DIFF Movie Review: ‘Magallanes’ Has Twists And Turns And A Terrific Performance From Damian Alcazar

Greetings again from the darkness. What a compelling neo-noir quasi-crime thriller from first time director (and long time Peruvian actor) Salvador del Solar. The story is based on Alonso Cueto’s novel “La Pasagera”, and while it’s anchored by a terrific performance from Damian Alcazar, there are numerous twists, turns, and intense sequences.

Mr. Alcazar plays Magallanes, a former Army soldier now struggling to earn a living as a freelance taxi driver in the city of Lima. He has a second job as driver and part-time caretaker for his former military commander (played by Federico Luppi), who now suffers from Alzheimer’s disease … though to what extent plays a role throughout.

One day Magallanes picks up a passenger whom he immediately recognizes. When she exits the taxi, his breathless anxiety is a powerful moment. We slowly learn that the woman is Celina (the stunning Magaly Solier), and there is a dark and horrific secret that binds these two to the colonel.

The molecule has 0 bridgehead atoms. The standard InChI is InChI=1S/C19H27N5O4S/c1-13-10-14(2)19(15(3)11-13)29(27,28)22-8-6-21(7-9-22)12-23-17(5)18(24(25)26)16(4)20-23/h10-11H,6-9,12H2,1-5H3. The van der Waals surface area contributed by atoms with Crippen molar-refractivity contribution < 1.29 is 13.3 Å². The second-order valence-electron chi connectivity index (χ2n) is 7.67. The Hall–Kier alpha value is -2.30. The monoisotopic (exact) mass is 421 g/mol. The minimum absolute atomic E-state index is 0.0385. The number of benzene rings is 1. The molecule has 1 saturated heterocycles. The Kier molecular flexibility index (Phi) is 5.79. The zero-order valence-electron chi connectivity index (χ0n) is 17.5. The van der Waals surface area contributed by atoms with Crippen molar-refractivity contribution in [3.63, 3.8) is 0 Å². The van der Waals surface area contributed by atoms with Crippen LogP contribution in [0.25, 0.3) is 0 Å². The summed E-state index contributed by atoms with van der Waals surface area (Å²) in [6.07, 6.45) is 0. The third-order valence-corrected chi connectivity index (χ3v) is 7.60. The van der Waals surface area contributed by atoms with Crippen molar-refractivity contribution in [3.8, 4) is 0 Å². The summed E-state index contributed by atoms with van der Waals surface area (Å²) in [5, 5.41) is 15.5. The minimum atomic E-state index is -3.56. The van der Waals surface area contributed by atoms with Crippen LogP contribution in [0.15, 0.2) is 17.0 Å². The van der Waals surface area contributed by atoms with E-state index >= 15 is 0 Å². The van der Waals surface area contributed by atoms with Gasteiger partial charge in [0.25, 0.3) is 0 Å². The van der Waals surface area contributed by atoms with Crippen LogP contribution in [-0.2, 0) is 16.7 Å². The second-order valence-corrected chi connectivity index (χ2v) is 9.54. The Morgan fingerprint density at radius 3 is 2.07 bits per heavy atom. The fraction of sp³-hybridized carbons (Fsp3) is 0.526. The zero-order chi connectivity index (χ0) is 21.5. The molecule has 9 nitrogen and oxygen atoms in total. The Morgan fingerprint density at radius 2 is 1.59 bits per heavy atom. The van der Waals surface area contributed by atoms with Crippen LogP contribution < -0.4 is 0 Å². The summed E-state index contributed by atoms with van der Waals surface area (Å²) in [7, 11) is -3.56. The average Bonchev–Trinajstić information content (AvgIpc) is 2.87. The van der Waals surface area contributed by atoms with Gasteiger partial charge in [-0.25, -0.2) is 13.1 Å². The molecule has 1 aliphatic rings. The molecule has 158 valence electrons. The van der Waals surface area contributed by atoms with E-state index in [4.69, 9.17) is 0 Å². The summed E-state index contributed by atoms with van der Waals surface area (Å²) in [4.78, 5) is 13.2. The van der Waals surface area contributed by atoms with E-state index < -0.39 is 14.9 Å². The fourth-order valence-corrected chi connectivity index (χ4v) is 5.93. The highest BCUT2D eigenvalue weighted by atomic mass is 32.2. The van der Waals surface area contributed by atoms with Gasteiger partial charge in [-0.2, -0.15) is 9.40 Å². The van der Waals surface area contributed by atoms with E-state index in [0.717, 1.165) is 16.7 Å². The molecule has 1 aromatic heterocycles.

Watching the numerous story lines unfold is a nerve-racking movie-going pleasure, as secrets and pain and struggles abound. Celina is close to losing her salon and is being pressured by a tyrannical loan shark – a rare cinematic female role absent any empathy. Secrets and circumstances being what they are lead Magallanes to plan blackmail against the colonel’s wealthy doctor son (Christian Meier). To say that nothing goes according to plan is a bit of an understatement.

The brilliance of the story is that we find ourselves pulling for Magallanes right up until the moment when we can’t possibly forgive him his transgressions … any more than Celina can. More than an example of the jumbled mess of war and terrorists, the film is a wonderful observation of human nature and how we often rationalize our worst actions to the point of delusion of our own goodness. No matter how hard we try to put things behind us, the bad choices are always there. Some sins just cannot be washed away, and redemption is not always possible. In the words of the characters … “well, that’s football.”

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